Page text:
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Standing in a circle on a grassy clearing on a island in Boston Harbor, a handful of people - some dressed in business suits, others in the colorful attire of American Indians - came together Friday to remember and to condemn an injustice that occurred here exactly 321 years ago.

On Aug. 30, 1675, during King Philip's War, the Boston Council of English Colonists, fearing an uprising, ordered the internment of "the Indians that are in Amity with us," according to a proclamation signed by "Edward Rawson, Sec."The proclamation declared it "lawful" for anyone to kill any Indian found "Travelling and Sculking" anywhere outside the camps set up on Deer, Long and other islands.

The various tribes and nations affected by the 1675 proclamation were known as the Muhheconneuk Confederacy. Friday, on Long Island, some of their descendants spoke of their shared history of pain and their hopes for improving the quality of life for American Indians.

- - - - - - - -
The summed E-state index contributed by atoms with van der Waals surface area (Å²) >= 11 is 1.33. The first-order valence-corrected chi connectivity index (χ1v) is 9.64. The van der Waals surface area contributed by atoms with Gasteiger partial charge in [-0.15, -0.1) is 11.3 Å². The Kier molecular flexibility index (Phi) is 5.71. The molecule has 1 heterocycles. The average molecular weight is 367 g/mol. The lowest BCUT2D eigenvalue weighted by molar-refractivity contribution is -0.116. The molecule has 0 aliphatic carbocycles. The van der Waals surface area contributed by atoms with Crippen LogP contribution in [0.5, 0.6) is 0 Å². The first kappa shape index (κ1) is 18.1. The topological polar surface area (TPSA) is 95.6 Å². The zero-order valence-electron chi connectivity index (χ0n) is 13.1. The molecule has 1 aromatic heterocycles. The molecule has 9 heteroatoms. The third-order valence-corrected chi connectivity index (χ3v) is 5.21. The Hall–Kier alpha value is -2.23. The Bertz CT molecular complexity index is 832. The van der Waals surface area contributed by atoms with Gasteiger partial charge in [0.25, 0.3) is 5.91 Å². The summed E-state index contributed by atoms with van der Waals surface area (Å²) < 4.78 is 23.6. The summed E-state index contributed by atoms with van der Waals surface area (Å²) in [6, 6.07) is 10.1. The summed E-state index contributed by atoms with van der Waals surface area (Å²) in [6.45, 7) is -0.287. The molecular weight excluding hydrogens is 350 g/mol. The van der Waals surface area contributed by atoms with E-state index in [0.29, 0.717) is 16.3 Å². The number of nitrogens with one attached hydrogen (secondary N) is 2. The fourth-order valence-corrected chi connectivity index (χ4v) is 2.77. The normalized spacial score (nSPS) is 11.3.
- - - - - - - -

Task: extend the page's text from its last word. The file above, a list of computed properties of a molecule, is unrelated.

"I would like the general public to recognize and to know what has happened to our people," said Grandfather Thunder, lieutenant governor of the Penobscot Nation in Maine.

At the end of the ceremony, a representative of Mayor Thomas M. Menino read a new proclamation - this one acknowledging the damage done by the original.

Hearing the new proclamation "gave me goosebumps, because it's long overdue," said Princess Chikara of the Schaghticoke Reservation in Kent, Conn. "It gives us hope and encouragement for the future."

Princess Chikara said she came to the observance to achieve a little of the tranquillity she said is lacking in the world.

"For the last 500 years, there doesn't seem to be much of a balance on Mother Earth," she said.

Princess Chikara was joined by her friend Helping Beaver, of the Chaubunagun-ga-maug Nipmuck tribe, also based in Connecticut. Helping Beaver spoke to the gathering of about 50 and told of the indignities suffered by the Nipmuck, who he said were interned on Deer Island in great numbers.